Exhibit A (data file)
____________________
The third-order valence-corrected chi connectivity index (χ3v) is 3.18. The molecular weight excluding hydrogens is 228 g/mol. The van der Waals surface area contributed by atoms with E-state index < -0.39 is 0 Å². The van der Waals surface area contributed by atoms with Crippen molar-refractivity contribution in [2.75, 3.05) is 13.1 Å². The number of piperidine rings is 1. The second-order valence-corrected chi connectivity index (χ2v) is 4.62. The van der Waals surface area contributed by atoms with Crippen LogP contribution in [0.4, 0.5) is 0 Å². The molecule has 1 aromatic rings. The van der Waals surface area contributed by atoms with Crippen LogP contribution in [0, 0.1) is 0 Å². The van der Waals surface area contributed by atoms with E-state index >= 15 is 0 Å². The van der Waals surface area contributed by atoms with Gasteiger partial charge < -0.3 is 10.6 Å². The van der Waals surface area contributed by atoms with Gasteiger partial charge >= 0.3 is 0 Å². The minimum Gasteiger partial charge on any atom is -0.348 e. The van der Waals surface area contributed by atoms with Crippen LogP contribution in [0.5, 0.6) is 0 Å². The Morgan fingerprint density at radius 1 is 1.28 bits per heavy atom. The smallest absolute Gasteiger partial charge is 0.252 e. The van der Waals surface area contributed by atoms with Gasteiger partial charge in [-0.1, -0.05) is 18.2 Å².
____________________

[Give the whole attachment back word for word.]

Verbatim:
The third-order valence-corrected chi connectivity index (χ3v) is 3.18. The molecular weight excluding hydrogens is 228 g/mol. The van der Waals surface area contributed by atoms with E-state index < -0.39 is 0 Å². The van der Waals surface area contributed by atoms with Crippen molar-refractivity contribution in [2.75, 3.05) is 13.1 Å². The number of piperidine rings is 1. The second-order valence-corrected chi connectivity index (χ2v) is 4.62. The van der Waals surface area contributed by atoms with Crippen LogP contribution in [0.4, 0.5) is 0 Å². The molecule has 1 aromatic rings. The van der Waals surface area contributed by atoms with Crippen LogP contribution in [0, 0.1) is 0 Å². The van der Waals surface area contributed by atoms with E-state index >= 15 is 0 Å². The van der Waals surface area contributed by atoms with Gasteiger partial charge < -0.3 is 10.6 Å². The van der Waals surface area contributed by atoms with Gasteiger partial charge >= 0.3 is 0 Å². The minimum Gasteiger partial charge on any atom is -0.348 e. The van der Waals surface area contributed by atoms with Crippen LogP contribution in [0.5, 0.6) is 0 Å². The Morgan fingerprint density at radius 1 is 1.28 bits per heavy atom. The smallest absolute Gasteiger partial charge is 0.252 e. The van der Waals surface area contributed by atoms with Gasteiger partial charge in [-0.1, -0.05) is 18.2 Å².